Callie lost her parents when the Spore Wars wiped out everyone between the ages of twenty and sixty. She and her little brother, Tyler, go on the run, living as squatters with their friend Michael and fighting off renegades who would kill them for a cookie. Callie's only hope is Prime Destinations, a disturbing place in Beverly Hills run by a mysterious figure known as the Old Man.
He hires teens to rent their bodies to Enders—seniors who want to be young again. Callie, desperate for the money that will keep her, Tyler, and Michael alive, agrees to be a donor. But the neurochip they place in Callie's head malfunctions and she wakes up in the life of her renter, living in her mansion, driving her cars, and going out with a senator's grandson. It feels almost like a fairy tale, until Callie discovers that her renter intends to do more than party—and that Prime Destinations' plans are more evil than Callie could ever have imagined. . .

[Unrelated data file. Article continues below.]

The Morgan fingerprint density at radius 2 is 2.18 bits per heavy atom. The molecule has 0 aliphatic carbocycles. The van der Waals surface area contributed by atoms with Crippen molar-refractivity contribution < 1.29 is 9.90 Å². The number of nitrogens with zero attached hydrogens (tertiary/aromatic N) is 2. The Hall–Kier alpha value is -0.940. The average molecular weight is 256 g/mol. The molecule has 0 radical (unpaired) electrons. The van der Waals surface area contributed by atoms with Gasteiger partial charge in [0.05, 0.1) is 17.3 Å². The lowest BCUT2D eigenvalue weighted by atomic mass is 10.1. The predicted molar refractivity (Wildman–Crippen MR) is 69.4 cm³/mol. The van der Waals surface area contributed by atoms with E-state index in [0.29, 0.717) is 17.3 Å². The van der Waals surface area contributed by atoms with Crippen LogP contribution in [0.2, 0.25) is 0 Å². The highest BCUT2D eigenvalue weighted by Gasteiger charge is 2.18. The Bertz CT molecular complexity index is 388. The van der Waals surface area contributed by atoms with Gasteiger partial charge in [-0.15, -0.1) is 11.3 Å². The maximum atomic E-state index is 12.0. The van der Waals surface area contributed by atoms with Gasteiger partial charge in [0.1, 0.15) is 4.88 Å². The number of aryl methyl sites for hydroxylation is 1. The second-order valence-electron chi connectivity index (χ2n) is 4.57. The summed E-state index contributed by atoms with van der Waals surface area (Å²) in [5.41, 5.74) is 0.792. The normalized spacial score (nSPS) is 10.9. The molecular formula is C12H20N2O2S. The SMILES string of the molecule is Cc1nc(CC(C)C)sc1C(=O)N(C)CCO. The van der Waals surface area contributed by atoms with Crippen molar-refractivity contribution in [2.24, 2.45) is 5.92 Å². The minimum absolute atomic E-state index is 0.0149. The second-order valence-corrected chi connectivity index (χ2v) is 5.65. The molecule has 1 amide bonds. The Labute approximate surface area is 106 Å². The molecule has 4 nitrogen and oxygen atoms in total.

Very interesting plot that fits right into today's world of technology and gaming. The dystopian setting isn't too unique, the protagonist Callie lost her parents in a war and she has a younger brother to take care of. She's desperate and has to resort to renting her young body to seniors. The whys and hows of this renting bodies and complications thereof kept me reading.
It's not a bad book, it can really get you thinking about youth and aging. This book is marketed for "young readers." I'd suggest it would be better for a bit older readers, maybe young teenagers because of some of the subject matter.
I give this book 3 Bookworms.